So, there I was, thirteen years old and still a Leeds United virgin, slouching happily home from school one weekday evening in March 1975, and never a suspicion that my life was about to change.  I’d have had homework on my mind, quite possibly – a French translation to do, or some equations to balance. First it’d be tea: burgers peas and chips or something equally mundane, with Nationwide on in the background, then the homework, then some telly and whatever book I had on the go.  I was a happy and grounded child, in those pre-football angst days.

When I got home on this particular day, though, Dad had a surprise for me.  Off you go upstairs, he said, look in our bedroom and tell me what you find. I was more intrigued than fired with enthusiasm by this – what was I expecting?  A new book, maybe. A tube of Smarties and a Milky Way, perhaps. Anything, I’m sure, but the six oblong pieces of stiff paper on my Dad’s side of the counterpane.  Two tickets each for Dad, me and our kid, Liverpool at home on Saturday, and then – the biggest game on the planet that next Wednesday evening, Barcelona at home, Cruyff, Neeskens  and all, in the semi final home leg of the European Champions Cup.

Dad beamed over my shoulder as I stared at the tickets.  Biggest two games of the season, those are, he said. I remember I nodded my head, the idea not growing on me as yet, but somehow aware that this was a grand gesture on my dad’s part. Unwilling to disappoint him with apathy, I turned, smiled and said, great – thanks Dad. Now, of course, I know that it was a watershed in my life. Then – well, I just wanted to catch the last bit of Hong Kong Phooey, before carrying on with my familiar evening routine. And so, the last few days of my innocence passed, before it was time to get into the car and be taken to Elland Road football ground for the very first time.

It’s surprising what stays with you, years and years later.  So many of the countless games I’ve seen at Elland Road, and at other grounds at home and abroad, have faded into blurry anonymity.  I suppose my first game was special just because it was the first; and the second – that European night – had a magic all of its own, which was apparent even to a rookie such as me.  I can recall little of the Liverpool match itself. The colours were vivid – we didn’t have a colour TV at home at that time, and I think I imagined that football was a grainy experience, a mixture of grey and darker greys.  The Technicolor reality of it hit me with an impact I can readily bring to mind even now.  The field seemed to be vast, and brilliantly green, but the ground itself, viewed from under the pitched roof of the old Lowfields side, wasn’t as huge as I’d imagined it.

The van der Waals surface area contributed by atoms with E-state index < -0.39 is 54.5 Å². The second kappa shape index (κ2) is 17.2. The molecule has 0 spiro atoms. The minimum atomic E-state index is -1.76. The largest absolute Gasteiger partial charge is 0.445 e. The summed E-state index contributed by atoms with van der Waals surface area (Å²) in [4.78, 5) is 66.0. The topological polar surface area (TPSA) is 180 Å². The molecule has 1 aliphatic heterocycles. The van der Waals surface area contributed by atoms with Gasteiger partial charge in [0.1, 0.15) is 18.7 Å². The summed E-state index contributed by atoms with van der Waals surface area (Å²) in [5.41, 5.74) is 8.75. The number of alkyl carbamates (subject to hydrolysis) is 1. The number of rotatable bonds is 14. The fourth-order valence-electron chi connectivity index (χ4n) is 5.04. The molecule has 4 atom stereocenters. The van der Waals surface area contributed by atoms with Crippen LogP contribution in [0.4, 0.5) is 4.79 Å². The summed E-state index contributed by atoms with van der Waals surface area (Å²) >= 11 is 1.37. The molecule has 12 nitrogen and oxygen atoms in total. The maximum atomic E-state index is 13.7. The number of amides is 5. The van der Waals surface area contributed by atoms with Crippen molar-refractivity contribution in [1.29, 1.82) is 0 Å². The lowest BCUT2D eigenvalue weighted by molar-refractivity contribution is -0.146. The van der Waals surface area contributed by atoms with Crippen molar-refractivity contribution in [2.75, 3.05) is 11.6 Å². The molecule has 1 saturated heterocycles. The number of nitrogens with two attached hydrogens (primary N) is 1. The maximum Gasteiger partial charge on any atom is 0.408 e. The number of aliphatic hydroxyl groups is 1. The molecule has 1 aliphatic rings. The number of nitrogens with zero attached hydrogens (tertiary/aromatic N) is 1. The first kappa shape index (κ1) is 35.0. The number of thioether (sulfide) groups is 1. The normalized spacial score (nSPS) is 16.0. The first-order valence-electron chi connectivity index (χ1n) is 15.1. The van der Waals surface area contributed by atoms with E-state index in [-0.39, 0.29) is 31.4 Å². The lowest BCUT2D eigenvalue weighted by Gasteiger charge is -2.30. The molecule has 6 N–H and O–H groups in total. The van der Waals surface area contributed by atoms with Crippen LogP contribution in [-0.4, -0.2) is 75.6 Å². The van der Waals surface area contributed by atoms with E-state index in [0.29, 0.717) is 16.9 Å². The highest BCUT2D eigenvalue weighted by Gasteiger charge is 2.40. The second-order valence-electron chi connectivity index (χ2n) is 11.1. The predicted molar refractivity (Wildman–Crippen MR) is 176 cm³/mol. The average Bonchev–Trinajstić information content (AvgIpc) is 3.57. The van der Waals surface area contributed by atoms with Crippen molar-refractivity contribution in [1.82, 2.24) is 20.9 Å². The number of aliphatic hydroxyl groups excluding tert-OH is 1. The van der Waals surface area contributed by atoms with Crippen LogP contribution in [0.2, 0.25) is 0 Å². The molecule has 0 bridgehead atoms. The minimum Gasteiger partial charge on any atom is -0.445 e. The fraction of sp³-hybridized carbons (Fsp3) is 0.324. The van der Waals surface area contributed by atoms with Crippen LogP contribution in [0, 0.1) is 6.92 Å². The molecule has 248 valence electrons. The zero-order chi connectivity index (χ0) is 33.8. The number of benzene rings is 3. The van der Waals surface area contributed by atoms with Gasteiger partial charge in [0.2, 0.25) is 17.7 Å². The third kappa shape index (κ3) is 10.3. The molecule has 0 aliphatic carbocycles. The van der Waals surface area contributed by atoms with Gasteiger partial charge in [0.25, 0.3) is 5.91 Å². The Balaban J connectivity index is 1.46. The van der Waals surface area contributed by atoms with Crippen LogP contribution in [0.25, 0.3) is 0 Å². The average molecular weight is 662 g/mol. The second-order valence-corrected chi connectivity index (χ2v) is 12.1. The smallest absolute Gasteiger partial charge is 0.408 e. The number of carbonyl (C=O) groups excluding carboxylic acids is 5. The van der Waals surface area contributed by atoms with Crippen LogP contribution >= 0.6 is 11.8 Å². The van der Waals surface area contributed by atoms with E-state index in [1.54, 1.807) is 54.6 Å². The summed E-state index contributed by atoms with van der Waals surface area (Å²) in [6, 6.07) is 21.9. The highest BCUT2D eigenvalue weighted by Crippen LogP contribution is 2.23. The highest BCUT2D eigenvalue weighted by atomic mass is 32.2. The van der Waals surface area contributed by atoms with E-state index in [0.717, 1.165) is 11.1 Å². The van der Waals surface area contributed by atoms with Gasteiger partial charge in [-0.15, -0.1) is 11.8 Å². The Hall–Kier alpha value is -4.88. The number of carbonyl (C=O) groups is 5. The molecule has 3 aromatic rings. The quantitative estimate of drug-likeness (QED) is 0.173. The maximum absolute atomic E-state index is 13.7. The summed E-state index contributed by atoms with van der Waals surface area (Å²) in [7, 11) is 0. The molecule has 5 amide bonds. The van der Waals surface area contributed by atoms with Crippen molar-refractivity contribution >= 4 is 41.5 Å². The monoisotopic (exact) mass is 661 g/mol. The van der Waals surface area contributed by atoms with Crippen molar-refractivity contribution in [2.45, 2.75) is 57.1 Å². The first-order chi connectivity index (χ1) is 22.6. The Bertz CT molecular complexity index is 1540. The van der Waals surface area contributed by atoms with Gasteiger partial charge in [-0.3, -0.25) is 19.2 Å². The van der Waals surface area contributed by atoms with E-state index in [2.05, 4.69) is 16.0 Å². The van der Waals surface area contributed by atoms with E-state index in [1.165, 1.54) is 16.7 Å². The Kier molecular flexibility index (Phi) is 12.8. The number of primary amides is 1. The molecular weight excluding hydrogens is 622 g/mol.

The strongest memory is still that of the Bay City Rollers’ “Bye Bye Baby” being played over the tannoy (they were tannoys in those days, none of your fancy PA systems). That one naff record is a massive reminder of that day, even now, and it remains one of the guiltiest pleasures on my nostalgia playlist. The green of the pitch, with the all-white strip of our lads, and the all red of Liverpool, the composite sound, Dad’s loud pessimism against a background of the grumbling roar of the crowd, the smell of tobacco and the taste of hamburgers and onions washed down with Bovril – and the pressure of the crowd behind, in front, everywhere – this was the assault on all my senses that blew away any thought of resistance as I entered a whole new world.

Already, I was hooked, and I knew it. We lost 2-0, but I was far too lacking in cynicism or expert discernment to let that detail bother me. Dad and our kid were sulkily disappointed, having seen it all before, and seen far better, but I loved it, loved the whole thing. If I’d known at that moment that I was in for a string of league defeats, and not even a league goal to cheer until the first day of the 76-77 season – well, would I have wanted to carry on?  I would have, I’m emphatically sure.  I loved Leeds United, completely and uncritically, and I was champing at the bit to get back to Elland Road.  And CF Barcelona, with their galaxy of exotic stars, were just four days away.

Over the next year or so after these initial matchday experiences, I was taken to a few, carefully selected games, something I settled for willingly, rather than going back to being completely excluded. I don’t remember if Dad’s pattern of support was dwindling even then, or if perhaps he still preferred to go as the original dynamic duo with my brother, the anointed “favourite son”. Whatever the reason, it soon became a standing joke that my visits to Elland Road were guaranteed something-nil defeats. I saw the Liverpool game the following season.  We lost, 0-3.  I saw us play Norwich towards the end of that season, when we were actually handily placed near the top of the league, with games in reserve. We lost 0-3 again. There was a growing desperation that I should break my duck, so the next game chosen was Sheffield United, who were already relegated. We contrived to lose that one as well, 0-1 with the grey-haired Alan Woodward scoring for the Blunts.

I was obviously a Jonah, carrying the can for the team’s inability to live up to the recent glorious past. I would never see Leeds win, or even score, not if I went along to Elland Road till I was ninety.  Or that’s how it felt.  Of course things did improve, but I’ve never quite been able to shed the Jonah part of my make-up, and many is the game I’ve cost us, simply by being there and wanting too much for us to win. Or maybe it’s not me, maybe it’s just Leeds. Whatever the case, it was an inauspicious start – in the league at least.